Design, the process of determining a subject’s look and function, is sometimes elegant, sometimes pedestrian. Occasionally, it’s ethically dubious.
According to a new book by Madeline Bernstein, Designer Dogs: An Exposé, the current fascination with crossbred dogs designed to satisfy the whims of the marketplace falls into the latter category. Bernstein is well-suited to write this book; as president of spcaLA, she well knows the price companion animals pay when people make bad decisions.
She defines designer dogs as one of two types: name brand (purebred) and custom-designed (dogs of different breeds mated to achieve specific results). She discusses the differences between legitimate and illegitimate breeders, and the consequences of their respective business models. She also points out deficiencies in the way agencies charged with overseeing animal welfare do their job.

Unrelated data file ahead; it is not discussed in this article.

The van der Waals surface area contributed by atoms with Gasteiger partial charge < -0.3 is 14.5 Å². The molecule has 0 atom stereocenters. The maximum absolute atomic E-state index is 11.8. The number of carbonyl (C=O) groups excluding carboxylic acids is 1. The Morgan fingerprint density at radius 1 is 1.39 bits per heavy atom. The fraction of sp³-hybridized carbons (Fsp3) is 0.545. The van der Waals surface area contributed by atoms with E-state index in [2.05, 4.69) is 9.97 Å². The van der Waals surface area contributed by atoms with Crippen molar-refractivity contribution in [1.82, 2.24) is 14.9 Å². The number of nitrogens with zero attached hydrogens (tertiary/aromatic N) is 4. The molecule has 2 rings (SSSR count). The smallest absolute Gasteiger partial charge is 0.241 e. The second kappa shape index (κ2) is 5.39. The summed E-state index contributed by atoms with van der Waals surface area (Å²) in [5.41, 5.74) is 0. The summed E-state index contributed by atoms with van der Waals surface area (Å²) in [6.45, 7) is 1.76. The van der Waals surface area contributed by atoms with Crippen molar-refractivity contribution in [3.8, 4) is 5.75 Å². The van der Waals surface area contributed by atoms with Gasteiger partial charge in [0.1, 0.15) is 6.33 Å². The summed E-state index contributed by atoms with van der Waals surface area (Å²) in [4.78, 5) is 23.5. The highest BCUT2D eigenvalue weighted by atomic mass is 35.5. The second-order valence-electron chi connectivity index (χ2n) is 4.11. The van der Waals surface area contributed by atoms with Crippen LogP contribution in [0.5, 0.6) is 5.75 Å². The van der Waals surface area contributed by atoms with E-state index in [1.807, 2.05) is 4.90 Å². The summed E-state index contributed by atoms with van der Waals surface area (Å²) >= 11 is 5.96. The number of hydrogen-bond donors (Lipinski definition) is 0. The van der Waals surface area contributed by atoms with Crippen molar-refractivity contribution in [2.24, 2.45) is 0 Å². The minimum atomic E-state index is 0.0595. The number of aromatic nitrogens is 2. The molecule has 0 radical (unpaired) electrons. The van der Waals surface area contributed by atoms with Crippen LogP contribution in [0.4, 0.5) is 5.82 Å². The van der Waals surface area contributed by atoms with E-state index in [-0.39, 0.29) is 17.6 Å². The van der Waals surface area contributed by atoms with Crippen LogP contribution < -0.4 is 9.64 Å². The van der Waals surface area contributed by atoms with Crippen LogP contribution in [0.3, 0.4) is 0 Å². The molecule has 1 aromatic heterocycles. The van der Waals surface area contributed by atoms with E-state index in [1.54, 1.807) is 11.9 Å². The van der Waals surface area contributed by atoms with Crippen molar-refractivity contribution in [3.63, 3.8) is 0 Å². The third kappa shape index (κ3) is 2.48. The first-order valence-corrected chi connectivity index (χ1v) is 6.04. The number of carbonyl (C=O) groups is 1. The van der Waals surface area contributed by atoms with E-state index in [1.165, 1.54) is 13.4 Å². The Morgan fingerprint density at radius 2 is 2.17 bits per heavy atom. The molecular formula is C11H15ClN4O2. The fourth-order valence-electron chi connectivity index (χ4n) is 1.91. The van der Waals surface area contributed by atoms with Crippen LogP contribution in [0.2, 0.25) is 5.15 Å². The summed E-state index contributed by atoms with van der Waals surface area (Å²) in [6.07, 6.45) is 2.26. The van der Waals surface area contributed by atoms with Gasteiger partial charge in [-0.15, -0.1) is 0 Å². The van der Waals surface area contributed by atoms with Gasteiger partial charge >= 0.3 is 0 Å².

The profitable market for made-to-order dogs has led to increasingly riskier practices, with predictable results, few of which are good for the dogs involved. Her presentation of the issues is clear, concise and at times, heartbreaking. The reader will come away from this book better informed, and with a burning desire to see the end of the “Frankendog” movement.